Connecting state and local government leaders
COMMENTARY | As state and local governments receive an influx of federal infrastructure funding, it is imperative that they think critically about future needs.
An opportunity has emerged for state and local governments to deliver much-needed infrastructure improvements, support the energy transition and improve sustainability. This opportunity is largely the result of an influx of federal funding, which now puts the onus on public officials to think critically about which projects they should prioritize and pursue.
The opportunity to better the lives of constituents is great, as is the need for infrastructure improvement across the board. So it is imperative that funding recipients look beyond shovel-ready projects and focus as well on shovel-worthy ones.
What is the difference between the two? Shovel-ready projects have largely gone through necessary planning and permitting so they can be delivered quickly, whereas shovel-worthy initiatives are often next-generation projects that may have significant capital needs but can also have a transformational impact if the funding can be found to deliver them.
As state and local government leaders assess which projects are a priority for them and their constituents, consider the following three factors when identifying shovel-worthy projects:
Focus on priority areas through clear asset strategies. In year one of the Infrastructure Investment and Jobs Act, grant recipients understandably focused efforts on urgent repairs and improvements to existing assets, including bridge replacements, rehabilitation, preservation, and much-needed repairs to the condition of highway and public transport systems. However, there have been relatively few next-generation projects.
Now, governments should focus their attention on clear asset strategies to establish priorities for next-generation asset classes that support broader economic, societal and environmental goals. Next-generation assets could include renewable energy and electric vehicle infrastructure, broadband, urban transit that improves equitable access to critical services, and more. The strategies should identify risks and mitigating actions.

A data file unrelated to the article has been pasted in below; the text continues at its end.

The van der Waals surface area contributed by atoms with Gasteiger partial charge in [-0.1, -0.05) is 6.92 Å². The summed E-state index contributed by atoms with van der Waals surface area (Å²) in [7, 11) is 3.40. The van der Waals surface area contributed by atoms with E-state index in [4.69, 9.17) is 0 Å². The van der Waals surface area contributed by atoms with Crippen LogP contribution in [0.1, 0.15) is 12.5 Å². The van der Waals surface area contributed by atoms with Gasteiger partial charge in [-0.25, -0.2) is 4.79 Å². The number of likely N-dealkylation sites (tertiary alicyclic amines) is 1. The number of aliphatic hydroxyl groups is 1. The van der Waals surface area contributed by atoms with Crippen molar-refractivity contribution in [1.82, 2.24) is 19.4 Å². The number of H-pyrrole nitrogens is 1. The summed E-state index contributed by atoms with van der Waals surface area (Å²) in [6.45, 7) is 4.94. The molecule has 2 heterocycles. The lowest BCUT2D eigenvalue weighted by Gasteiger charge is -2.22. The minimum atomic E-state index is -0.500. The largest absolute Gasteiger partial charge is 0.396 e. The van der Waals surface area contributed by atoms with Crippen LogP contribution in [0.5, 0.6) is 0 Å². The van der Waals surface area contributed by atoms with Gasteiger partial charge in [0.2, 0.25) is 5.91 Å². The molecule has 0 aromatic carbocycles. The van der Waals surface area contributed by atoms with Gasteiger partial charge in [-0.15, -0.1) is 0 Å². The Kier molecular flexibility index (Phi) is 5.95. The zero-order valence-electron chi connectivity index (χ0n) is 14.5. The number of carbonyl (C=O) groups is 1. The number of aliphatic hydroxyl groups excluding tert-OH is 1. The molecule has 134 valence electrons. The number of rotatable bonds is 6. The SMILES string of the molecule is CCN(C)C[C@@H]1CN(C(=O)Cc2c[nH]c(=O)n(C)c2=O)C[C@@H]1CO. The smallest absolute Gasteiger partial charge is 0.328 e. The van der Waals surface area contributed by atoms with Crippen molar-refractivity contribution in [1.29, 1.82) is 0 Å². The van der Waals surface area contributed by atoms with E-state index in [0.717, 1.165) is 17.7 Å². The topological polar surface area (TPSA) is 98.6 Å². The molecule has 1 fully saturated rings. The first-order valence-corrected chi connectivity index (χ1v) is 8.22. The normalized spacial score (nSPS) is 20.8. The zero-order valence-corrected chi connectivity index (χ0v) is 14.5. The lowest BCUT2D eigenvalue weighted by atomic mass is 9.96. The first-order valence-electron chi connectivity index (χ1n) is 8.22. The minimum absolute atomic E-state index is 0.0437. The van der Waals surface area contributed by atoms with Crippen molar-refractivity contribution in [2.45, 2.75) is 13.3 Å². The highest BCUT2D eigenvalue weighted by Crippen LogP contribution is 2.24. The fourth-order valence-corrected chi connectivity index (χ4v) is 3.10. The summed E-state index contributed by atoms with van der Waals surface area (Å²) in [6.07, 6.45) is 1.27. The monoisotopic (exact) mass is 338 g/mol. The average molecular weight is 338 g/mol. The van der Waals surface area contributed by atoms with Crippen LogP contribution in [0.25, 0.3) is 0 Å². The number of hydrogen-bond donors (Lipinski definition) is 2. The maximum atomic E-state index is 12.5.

Prioritize workforce development. In order for federal funding to deliver the transformational impact intended, backfilling essential infrastructure talent should be a priority focus for the sector. The current workforce is insufficient to meet the demands of the infrastructure law, the Inflation Reduction Act and the CHIPS and Science Act. Currently, early career workers account for just 11 percent of the infrastructure workforce. In addition, people of color and women account for significantly lower percentages compared to other industries.
The industry must attract the workforce for the infrastructure business of tomorrow and this does not only apply to construction workers. States and cities will need engineering, manufacturing and technology talent, as well as experts in planning and permitting. Plans should include collaboration between owners, contractors, trade associations and educational institutions, and focus on improving industry attractiveness, diversity and retention.
Utilize a crossagency approach. When it comes to implementing these projects efficiently and effectively, connectivity across departments is essential. As leaders evaluate which projects should be greenlit, a crossagency framework should be put in place in order to deliver better outcomes for constituents.
One example is laying broadband at the same time lanes are added to a highway to reduce disruption and save money. A key first step for this method is appointing a central figure to coordinate efforts between departments and assist with communication and alignment. While this integrated approach to improving infrastructure systems is not without obstacles, it will be beneficial in the long run.
Whether it’s reducing emissions, improving climate resilience or creating greater access to critical services such as education, housing and health care, infrastructure is an essential component. State and local leaders have a multitude of decisions to make but using these steps as a framework is an important first step in their journey.
Andrew Garbutt is a Principal and Head of Infrastructure & Projects Advisory at KPMG U.S. The views expressed are those of the authors alone and do not necessarily represent those of KPMG LLP.
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